Specifies  the placeholder that will be replaced with the condi-
              tion name in re2c:cond:divider.

       re2c:cond:goto = "goto @@;" ;
              Allows to customize the  condition  goto  statements  used  with
              ':=>' style rules.  You can use '@@' to put the name of the con-
              dition or ustomize the plaeholder using re2c:cond:goto@cond. You
              can  also  change  this to 'continue;', which would allow you to
              continue with the next loop cycle  including  any  code  between
              loop start and re2c block.

       re2c:cond:goto@cond = @@ ;
              Spcifies  the  placeholder that will be replaced with the condi-
              tion label in re2c:cond:goto.

       re2c:indent:top = 0 ;
              Specifies the minimum number of indendation to use.  Requires  a
              numeric value greater than or equal zero.

       re2c:indent:string = "\t" ;
              Specifies  the  string to use for indendation. Requires a string
              that should contain only whitespace unless  you  need  this  for
              external  tools. The easiest way to specify spaces is to enclude
              them in single or double quotes. If you do not want any indenda-
              tion at all you can simply set this to "".

       re2c:yych:conversion = 0 ;
              When this setting is non zero, then re2c automatically generates
              conversion code whenever yych gets read. In this case  the  type
              must be defined using re2c:define:YYCTYPE.

       re2c:yych:emit = 1 ;
              Generation of yych can be suppressed by setting this to 0.

       re2c:yybm:hex = 0 ;
              If  set  to zero then a decimal table is being used else a hexa-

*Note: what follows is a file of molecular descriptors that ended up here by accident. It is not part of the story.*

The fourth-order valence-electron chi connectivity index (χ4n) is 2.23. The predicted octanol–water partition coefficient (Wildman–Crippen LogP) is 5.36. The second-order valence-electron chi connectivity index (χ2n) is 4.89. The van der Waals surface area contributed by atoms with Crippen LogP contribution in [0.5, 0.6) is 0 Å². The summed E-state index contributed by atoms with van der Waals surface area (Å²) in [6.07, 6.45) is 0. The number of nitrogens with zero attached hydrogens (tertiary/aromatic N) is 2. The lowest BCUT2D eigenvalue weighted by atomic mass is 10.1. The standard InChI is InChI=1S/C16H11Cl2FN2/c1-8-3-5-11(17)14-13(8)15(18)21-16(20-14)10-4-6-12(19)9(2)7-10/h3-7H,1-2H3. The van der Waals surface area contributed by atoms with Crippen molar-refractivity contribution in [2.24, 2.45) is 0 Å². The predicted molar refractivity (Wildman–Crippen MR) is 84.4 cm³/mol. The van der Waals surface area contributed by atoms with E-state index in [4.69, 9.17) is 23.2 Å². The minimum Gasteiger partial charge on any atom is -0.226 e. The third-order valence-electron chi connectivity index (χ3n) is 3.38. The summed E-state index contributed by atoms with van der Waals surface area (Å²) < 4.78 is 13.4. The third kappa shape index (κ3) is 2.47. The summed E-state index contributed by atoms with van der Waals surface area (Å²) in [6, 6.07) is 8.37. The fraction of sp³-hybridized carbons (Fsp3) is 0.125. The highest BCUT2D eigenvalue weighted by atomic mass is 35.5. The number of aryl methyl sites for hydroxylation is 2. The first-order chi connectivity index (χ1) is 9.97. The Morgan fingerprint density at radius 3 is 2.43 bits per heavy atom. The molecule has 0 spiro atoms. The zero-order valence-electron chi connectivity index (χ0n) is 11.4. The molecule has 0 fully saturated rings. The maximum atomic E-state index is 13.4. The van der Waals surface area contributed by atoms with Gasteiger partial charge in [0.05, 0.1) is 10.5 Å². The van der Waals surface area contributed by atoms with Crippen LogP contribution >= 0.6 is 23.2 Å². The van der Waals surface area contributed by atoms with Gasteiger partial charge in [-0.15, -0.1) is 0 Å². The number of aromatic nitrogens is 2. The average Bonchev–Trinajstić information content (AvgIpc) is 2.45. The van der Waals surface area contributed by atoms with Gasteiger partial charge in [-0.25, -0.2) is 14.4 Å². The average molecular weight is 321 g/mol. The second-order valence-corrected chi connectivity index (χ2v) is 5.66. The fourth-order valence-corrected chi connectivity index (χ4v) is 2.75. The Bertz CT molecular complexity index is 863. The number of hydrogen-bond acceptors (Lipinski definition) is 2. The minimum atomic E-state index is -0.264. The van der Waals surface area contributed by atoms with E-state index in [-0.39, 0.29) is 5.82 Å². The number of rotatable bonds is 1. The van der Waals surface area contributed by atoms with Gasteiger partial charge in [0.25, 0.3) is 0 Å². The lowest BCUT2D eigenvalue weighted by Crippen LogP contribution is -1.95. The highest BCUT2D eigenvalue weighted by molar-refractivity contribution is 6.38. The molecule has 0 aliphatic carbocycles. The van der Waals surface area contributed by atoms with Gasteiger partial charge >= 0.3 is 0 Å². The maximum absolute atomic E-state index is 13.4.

decimal table will be generated.

       re2c:yyfill:enable = 1 ;
              Set this to zero to suppress generation of YYFILL(n). When using
              this  be sure to verify that the generated scanner does not read
              behind input. Allowing this behavior might introduce sever secu-
              rity issues to you programs.

       re2c:yyfill:check = 1 ;
              This  can be set 0 to suppress output of the pre condition using
              YYCURSOR and  YYLIMIT  which  becomes  usefull  when  YYLIMIT  +
              max(YYFILL) is always accessible.

       re2c:yyfill:parameter = 1 ;
              Allows  to suppress parameter passing to YYFILL calls. If set to
              zero  then  no  parameter   is   passed   to   YYFILL.   However
              define:YYFILL@LEN allows to specify a replacement string for the
              0 after a start label has been generated.

       re2c:labelprefix = yy ;
              Allows  to  change the prefix of numbered labels. The default is
              yy and can be set any string that is a valid label.

       re2c:state:abort = 0 ;
              When not zero and switch -f is active then the YYGETSTATE  block
              will  contain  a  default case that aborts and a -1 case is used
              for initialization.

       re2c:state:nextlabel = 0 ;
              Used when -f is active to control whether the  YYGETSTATE  block